This report presents the results of an evaluation of New York State's Mental Health Information Services (MHISs). The goals of the evaluation were to determine the effectiveness with which legislatively mandated information services to the mentally disabled and to the courts were carried out, and to evaluate MHIS workload and activity in order to assess their request for staffing increases. Following an executive summary, the introduction provides background information on the establishment of the four MHISs, and details the services they are required to provide, including those explicitly mandated and those which implicitly flow from the law. Chapter II describes the procedures used to evaluate the program's effectiveness, and provides a discussion of the results accompanied by 11 data tables. Chapter III reviews the program operation of the four MHISs, analyzes prior measures of MHIS workload, and presents the legislative committee's own survey of MHIS workload. Chapter summaries are provided for each area. The appendices include a list of those interviewed and contacted for the evaluation, samples of MHIS files used in the evaluation, classifications of sections of the law mandating or permitting information services, the MHIS workload form, and copies of the correspondence between the agencies involved in the evaluation and the legislative committee (responses and rebuttal).
Guzda, Henry P. (1983). The U.S. Employment Service at 50: It Too Had to Wait Its Turn. Monthly Labor Review, 106, 6.
On June 6, 1933 the U.S. Employment Service was established with the passage of the Wagner-Peyser Act. Earlier attempts to establish a labor exchange had been controversial and short-lived, but the legislation was virtually unopposed because of Depression-era problems.
Gude, Gilbert (1985). Congressional Research Service: The Research and Information Arm of Congress. Government Information Quarterly, 2, 1.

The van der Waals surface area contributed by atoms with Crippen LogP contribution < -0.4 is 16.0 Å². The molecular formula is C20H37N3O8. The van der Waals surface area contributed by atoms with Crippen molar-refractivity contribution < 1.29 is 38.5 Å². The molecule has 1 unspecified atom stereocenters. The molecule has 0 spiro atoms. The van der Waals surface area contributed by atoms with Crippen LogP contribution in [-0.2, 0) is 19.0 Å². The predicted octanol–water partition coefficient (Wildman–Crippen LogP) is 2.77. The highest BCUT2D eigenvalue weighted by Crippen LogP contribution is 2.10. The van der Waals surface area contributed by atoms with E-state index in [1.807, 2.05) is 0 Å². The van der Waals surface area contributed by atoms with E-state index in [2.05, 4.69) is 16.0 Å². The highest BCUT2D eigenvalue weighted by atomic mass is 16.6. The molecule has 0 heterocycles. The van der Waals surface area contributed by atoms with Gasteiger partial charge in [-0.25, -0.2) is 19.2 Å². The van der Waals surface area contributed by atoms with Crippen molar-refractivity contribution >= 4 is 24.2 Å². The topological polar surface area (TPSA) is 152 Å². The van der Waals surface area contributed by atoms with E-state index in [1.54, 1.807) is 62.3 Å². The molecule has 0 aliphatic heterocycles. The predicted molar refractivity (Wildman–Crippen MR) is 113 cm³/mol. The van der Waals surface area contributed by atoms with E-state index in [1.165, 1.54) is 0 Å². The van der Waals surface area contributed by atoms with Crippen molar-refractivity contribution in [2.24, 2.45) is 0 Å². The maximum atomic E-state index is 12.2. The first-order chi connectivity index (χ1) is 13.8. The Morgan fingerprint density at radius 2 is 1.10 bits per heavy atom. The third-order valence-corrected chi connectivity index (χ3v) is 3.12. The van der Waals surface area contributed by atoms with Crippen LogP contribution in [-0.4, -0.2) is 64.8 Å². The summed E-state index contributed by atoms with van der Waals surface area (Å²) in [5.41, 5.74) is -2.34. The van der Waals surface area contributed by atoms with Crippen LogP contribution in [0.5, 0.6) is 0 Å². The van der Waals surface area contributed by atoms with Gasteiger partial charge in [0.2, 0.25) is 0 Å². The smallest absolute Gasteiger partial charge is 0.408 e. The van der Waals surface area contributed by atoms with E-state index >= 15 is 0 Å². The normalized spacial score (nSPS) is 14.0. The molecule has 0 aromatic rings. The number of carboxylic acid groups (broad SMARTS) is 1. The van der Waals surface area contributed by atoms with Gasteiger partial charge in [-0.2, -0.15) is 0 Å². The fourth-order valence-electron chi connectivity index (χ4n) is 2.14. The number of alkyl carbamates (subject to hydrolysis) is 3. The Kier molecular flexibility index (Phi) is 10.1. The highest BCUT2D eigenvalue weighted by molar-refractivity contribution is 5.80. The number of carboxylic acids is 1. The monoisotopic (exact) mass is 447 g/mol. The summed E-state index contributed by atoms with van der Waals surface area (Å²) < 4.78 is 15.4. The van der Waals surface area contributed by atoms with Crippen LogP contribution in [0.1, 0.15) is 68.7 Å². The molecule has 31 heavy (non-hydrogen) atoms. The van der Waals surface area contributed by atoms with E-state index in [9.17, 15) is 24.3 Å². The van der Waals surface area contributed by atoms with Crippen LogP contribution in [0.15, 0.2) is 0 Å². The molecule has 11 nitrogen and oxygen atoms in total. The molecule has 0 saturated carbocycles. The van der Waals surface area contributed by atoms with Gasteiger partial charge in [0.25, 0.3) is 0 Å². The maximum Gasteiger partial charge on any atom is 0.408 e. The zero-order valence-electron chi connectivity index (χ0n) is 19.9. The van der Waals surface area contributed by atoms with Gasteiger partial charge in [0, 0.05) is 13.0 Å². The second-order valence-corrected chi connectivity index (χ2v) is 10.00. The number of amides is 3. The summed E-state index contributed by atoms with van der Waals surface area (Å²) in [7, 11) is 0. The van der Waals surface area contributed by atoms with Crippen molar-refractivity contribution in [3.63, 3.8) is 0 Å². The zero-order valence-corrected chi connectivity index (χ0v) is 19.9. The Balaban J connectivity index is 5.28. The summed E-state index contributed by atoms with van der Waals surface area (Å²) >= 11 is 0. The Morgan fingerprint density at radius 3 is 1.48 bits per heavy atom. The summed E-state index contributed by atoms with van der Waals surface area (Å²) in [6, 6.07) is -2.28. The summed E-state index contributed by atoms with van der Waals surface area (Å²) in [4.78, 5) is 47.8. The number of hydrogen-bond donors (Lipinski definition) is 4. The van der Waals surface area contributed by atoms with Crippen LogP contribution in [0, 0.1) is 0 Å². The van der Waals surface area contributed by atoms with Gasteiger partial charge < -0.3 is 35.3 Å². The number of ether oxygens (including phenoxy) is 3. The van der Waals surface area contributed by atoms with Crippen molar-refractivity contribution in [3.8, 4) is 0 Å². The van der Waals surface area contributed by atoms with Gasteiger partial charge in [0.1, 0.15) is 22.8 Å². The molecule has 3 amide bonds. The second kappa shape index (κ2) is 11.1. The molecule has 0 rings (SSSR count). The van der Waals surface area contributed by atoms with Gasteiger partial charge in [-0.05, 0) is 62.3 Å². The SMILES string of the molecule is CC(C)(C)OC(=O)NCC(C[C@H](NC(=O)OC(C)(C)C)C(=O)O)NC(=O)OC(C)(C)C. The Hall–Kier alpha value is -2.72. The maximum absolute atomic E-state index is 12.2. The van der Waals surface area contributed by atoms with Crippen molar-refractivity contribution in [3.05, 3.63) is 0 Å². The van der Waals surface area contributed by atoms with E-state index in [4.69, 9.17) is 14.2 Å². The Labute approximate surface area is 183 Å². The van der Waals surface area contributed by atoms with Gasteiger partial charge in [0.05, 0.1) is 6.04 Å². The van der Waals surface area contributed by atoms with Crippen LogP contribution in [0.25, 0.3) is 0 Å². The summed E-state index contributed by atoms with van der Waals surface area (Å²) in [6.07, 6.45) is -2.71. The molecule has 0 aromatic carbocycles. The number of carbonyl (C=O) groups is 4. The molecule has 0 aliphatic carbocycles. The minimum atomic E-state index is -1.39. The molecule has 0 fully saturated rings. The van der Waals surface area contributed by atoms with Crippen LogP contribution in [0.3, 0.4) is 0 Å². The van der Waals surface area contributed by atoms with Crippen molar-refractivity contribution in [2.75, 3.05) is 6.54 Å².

Chronicles the development of the legislative reference services of the Library of Congress and briefly describes the current Congressional Research Service, which resulted from legislative acts passed in 1946 and 1970.
Gavine, David J. (1985). Special Educational Needs--Fact or Friction? Scottish Educational Review, 17, 1.
Demonstrates that while the concept of special educational need as set forth in Scotland's 1981 Education Act may be useful in day-to-day decision-making, it is too vague and value-laden to sustain the extremely formal structure laid down in statute.
Ghimpu, Sanda (1985). Characteristic Traits of the Status of Higher Education Personnel in the Socialist Republic of Romania. Higher Education in Europe, 10, 2.
The provisions of Romanian law regarding college faculty employment policy, rights and responsibilities, leaves of absence, governance, development opportunities, resignation and dismissal, remuneration, discipline, awards, and social security are summarizd.
Gupta, Himanee (1985). Corridors of Power: The Ins and Outs of Washington's Education Lobby. Currents, 11, 1.
Higher education lobbyists in Washington work as liaisons between their institutions and the federal government. The experiences of several lobbyists are described. Lobbying is seen as a game of knowing the people who can help and showing the legislators how a side of an issue benefits them.
Gehring, Donald D. (1982). The Counselor's "Duty to Warn." Personnel and Guidance Journal, 61, 4.
Reviews and analyzes the counselor's "duty to warn" as it has been interpreted by the courts. If counselors have reasonable knowledge that a client's conduct may be harmful to another, then they have a legal duty to warn the intended victim.